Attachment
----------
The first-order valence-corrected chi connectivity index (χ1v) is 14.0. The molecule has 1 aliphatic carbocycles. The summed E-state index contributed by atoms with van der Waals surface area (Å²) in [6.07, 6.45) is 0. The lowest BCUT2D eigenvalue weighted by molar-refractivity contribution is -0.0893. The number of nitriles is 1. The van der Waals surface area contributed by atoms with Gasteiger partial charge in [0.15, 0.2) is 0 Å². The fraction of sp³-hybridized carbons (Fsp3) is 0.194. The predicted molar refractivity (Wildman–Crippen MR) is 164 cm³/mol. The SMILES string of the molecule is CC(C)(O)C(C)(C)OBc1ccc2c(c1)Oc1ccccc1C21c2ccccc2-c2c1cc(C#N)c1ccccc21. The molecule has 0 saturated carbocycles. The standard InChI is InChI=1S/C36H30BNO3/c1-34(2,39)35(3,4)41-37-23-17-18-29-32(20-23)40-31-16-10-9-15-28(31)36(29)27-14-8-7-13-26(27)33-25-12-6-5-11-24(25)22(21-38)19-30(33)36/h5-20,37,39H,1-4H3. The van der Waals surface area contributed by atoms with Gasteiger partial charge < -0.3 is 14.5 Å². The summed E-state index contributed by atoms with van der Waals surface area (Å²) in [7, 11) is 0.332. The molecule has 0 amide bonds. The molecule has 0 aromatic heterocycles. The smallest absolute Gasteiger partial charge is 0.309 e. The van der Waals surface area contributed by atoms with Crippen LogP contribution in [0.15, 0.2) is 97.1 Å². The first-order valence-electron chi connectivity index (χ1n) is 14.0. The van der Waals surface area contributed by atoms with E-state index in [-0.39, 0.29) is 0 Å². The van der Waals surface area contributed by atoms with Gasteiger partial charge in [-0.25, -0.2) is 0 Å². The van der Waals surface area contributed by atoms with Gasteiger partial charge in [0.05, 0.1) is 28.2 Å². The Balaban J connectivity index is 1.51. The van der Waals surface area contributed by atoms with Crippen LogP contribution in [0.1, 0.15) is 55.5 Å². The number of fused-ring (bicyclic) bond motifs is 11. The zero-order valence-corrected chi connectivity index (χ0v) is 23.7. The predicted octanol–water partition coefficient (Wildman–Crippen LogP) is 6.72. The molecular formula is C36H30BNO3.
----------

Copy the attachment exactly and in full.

The first-order valence-corrected chi connectivity index (χ1v) is 14.0. The molecule has 1 aliphatic carbocycles. The summed E-state index contributed by atoms with van der Waals surface area (Å²) in [6.07, 6.45) is 0. The lowest BCUT2D eigenvalue weighted by molar-refractivity contribution is -0.0893. The number of nitriles is 1. The van der Waals surface area contributed by atoms with Gasteiger partial charge in [0.15, 0.2) is 0 Å². The fraction of sp³-hybridized carbons (Fsp3) is 0.194. The predicted molar refractivity (Wildman–Crippen MR) is 164 cm³/mol. The SMILES string of the molecule is CC(C)(O)C(C)(C)OBc1ccc2c(c1)Oc1ccccc1C21c2ccccc2-c2c1cc(C#N)c1ccccc21. The molecule has 0 saturated carbocycles. The standard InChI is InChI=1S/C36H30BNO3/c1-34(2,39)35(3,4)41-37-23-17-18-29-32(20-23)40-31-16-10-9-15-28(31)36(29)27-14-8-7-13-26(27)33-25-12-6-5-11-24(25)22(21-38)19-30(33)36/h5-20,37,39H,1-4H3. The van der Waals surface area contributed by atoms with Gasteiger partial charge < -0.3 is 14.5 Å². The summed E-state index contributed by atoms with van der Waals surface area (Å²) in [7, 11) is 0.332. The molecule has 0 amide bonds. The molecule has 0 aromatic heterocycles. The smallest absolute Gasteiger partial charge is 0.309 e. The van der Waals surface area contributed by atoms with Crippen LogP contribution in [0.15, 0.2) is 97.1 Å². The first-order valence-electron chi connectivity index (χ1n) is 14.0. The van der Waals surface area contributed by atoms with E-state index in [-0.39, 0.29) is 0 Å². The van der Waals surface area contributed by atoms with Gasteiger partial charge in [-0.25, -0.2) is 0 Å². The van der Waals surface area contributed by atoms with Gasteiger partial charge in [0.05, 0.1) is 28.2 Å². The Balaban J connectivity index is 1.51. The van der Waals surface area contributed by atoms with Crippen LogP contribution in [0.1, 0.15) is 55.5 Å². The number of fused-ring (bicyclic) bond motifs is 11. The zero-order valence-corrected chi connectivity index (χ0v) is 23.7. The predicted octanol–water partition coefficient (Wildman–Crippen LogP) is 6.72. The molecular formula is C36H30BNO3.